The rolling valleys around Lompoc are famed for their production of flower seeds, and consequently the fields along Hwy-1 are often ablaze in brilliant colors. Apart from colorful murals adorning downtown buildings, Lompoc as a town is not up to much, despite the unusual nature of the area’s two main nonagricultural employers. One is a minimum-security federal prison; the other is Vandenberg Air Force Base, site of numerous missile tests, the aborted West Coast space shuttle port, and the $60 billion “Son of Star Wars” National Missile Defense program.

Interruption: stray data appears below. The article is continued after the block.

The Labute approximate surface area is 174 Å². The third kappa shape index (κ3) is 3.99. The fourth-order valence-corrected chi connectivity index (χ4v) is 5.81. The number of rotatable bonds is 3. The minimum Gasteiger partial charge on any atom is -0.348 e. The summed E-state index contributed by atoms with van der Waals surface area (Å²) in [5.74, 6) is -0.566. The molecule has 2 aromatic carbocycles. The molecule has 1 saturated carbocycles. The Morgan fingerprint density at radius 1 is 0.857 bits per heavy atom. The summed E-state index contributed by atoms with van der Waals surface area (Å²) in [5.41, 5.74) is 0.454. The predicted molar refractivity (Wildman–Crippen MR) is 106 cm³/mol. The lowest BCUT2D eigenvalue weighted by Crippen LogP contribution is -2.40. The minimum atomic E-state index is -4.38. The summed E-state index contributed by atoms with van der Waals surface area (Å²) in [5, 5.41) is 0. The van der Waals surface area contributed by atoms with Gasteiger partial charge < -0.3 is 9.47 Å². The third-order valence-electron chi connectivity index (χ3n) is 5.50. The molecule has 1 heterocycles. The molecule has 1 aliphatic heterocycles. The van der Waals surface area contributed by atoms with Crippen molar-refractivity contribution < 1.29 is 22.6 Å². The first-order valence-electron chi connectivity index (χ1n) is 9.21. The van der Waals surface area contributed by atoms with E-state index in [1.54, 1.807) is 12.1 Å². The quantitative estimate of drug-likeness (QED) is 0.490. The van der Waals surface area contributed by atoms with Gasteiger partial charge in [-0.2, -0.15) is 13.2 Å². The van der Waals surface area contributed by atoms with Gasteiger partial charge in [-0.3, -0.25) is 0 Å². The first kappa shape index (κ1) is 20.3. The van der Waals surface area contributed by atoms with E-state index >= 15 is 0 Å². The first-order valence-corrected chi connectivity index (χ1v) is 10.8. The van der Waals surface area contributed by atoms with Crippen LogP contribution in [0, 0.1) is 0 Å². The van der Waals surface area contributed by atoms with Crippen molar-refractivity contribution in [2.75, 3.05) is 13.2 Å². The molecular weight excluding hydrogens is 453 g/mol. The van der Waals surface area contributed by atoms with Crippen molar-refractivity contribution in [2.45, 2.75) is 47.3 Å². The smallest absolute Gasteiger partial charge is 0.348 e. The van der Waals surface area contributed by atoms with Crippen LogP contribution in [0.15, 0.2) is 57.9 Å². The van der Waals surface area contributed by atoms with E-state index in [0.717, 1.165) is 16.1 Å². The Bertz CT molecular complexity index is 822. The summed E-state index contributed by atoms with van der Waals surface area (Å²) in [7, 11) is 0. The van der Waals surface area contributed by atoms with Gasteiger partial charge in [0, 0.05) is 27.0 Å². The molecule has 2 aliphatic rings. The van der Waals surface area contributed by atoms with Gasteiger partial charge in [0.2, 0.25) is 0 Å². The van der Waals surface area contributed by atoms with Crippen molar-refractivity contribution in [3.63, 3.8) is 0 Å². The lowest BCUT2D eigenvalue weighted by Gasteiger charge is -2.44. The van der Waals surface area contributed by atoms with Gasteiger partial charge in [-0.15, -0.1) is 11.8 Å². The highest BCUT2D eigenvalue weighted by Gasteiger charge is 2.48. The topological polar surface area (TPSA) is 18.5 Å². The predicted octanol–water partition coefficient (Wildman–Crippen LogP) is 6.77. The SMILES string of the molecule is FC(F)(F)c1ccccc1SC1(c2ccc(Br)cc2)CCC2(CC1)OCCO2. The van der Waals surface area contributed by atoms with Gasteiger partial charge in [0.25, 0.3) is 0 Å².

With its long arcade reaching across the floor of a shallow grassy valley, La Purisima Mission (805/733-3713, Jul.-Aug. Tues.-Sun. 10am-4pm, Mon. 10am-3pm, Sept.-June Tues.-Sun. 10am-4pm, $6 per car) gives a strong first impression of what the missions may have looked like in their prime. Four miles northeast of Lompoc, between Hwy-1 and US-101 on Hwy-246, the mission here was originally built in 1812 but fell to ruin partially due to an earthquake before being totally reconstructed as part of a WPA project in the New Deal 1930s. During the restoration, workers used period techniques wherever possible, hewing logs with hand tools and stomping mud and straw with their bare feet to mix it for adobe bricks. Workers also built most of the mission-style furniture that fills the chapel and the other rooms in the complex. Other features include a functioning aqueduct, many miles of hiking trails, and a small museum.